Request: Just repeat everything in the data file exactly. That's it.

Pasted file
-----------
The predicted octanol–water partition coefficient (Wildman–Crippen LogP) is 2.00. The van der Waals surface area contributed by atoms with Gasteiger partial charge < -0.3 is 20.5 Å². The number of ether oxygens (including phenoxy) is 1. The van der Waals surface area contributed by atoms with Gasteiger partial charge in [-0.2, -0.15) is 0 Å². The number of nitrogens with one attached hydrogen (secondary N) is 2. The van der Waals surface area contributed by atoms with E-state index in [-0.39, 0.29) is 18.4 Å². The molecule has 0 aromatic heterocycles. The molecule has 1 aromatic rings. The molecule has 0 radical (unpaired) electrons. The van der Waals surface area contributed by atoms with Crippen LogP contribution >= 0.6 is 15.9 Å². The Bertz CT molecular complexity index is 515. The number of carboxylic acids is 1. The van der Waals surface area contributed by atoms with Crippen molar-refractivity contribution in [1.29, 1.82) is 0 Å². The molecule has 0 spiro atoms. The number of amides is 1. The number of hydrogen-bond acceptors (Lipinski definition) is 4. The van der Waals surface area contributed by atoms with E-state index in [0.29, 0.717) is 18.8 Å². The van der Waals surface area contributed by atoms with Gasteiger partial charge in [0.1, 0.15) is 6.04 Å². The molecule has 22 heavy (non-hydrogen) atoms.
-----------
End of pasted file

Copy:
The predicted octanol–water partition coefficient (Wildman–Crippen LogP) is 2.00. The van der Waals surface area contributed by atoms with Gasteiger partial charge < -0.3 is 20.5 Å². The number of ether oxygens (including phenoxy) is 1. The van der Waals surface area contributed by atoms with Gasteiger partial charge in [-0.2, -0.15) is 0 Å². The number of nitrogens with one attached hydrogen (secondary N) is 2. The van der Waals surface area contributed by atoms with E-state index in [-0.39, 0.29) is 18.4 Å². The molecule has 0 aromatic heterocycles. The molecule has 1 aromatic rings. The molecule has 0 radical (unpaired) electrons. The van der Waals surface area contributed by atoms with Crippen LogP contribution >= 0.6 is 15.9 Å². The Bertz CT molecular complexity index is 515. The number of carboxylic acids is 1. The van der Waals surface area contributed by atoms with Crippen molar-refractivity contribution in [1.29, 1.82) is 0 Å². The molecule has 0 spiro atoms. The number of amides is 1. The number of hydrogen-bond acceptors (Lipinski definition) is 4. The van der Waals surface area contributed by atoms with E-state index in [0.29, 0.717) is 18.8 Å². The van der Waals surface area contributed by atoms with Gasteiger partial charge in [0.1, 0.15) is 6.04 Å². The molecule has 22 heavy (non-hydrogen) atoms.